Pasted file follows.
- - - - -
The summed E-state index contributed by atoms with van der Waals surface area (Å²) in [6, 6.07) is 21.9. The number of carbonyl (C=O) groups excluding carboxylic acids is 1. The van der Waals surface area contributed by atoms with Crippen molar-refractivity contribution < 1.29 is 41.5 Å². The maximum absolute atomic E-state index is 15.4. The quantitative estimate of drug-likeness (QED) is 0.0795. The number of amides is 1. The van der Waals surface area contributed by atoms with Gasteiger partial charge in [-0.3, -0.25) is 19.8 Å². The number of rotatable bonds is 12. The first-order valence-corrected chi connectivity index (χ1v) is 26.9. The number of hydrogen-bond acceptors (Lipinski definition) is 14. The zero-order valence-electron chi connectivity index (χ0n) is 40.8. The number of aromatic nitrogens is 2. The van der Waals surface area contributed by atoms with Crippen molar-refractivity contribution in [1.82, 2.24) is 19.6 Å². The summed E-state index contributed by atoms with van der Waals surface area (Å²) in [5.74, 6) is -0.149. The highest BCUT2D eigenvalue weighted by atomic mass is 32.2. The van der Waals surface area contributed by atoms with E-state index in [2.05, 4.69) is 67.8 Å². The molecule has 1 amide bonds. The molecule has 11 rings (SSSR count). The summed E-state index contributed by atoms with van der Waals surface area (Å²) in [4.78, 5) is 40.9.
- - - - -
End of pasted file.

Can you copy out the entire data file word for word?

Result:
The summed E-state index contributed by atoms with van der Waals surface area (Å²) in [6, 6.07) is 21.9. The number of carbonyl (C=O) groups excluding carboxylic acids is 1. The van der Waals surface area contributed by atoms with Crippen molar-refractivity contribution < 1.29 is 41.5 Å². The maximum absolute atomic E-state index is 15.4. The quantitative estimate of drug-likeness (QED) is 0.0795. The number of amides is 1. The van der Waals surface area contributed by atoms with Gasteiger partial charge in [-0.3, -0.25) is 19.8 Å². The number of rotatable bonds is 12. The first-order valence-corrected chi connectivity index (χ1v) is 26.9. The number of hydrogen-bond acceptors (Lipinski definition) is 14. The zero-order valence-electron chi connectivity index (χ0n) is 40.8. The number of aromatic nitrogens is 2. The van der Waals surface area contributed by atoms with Crippen molar-refractivity contribution in [1.82, 2.24) is 19.6 Å². The summed E-state index contributed by atoms with van der Waals surface area (Å²) in [5.74, 6) is -0.149. The highest BCUT2D eigenvalue weighted by atomic mass is 32.2. The van der Waals surface area contributed by atoms with E-state index in [2.05, 4.69) is 67.8 Å². The molecule has 1 amide bonds. The molecule has 11 rings (SSSR count). The summed E-state index contributed by atoms with van der Waals surface area (Å²) in [4.78, 5) is 40.9.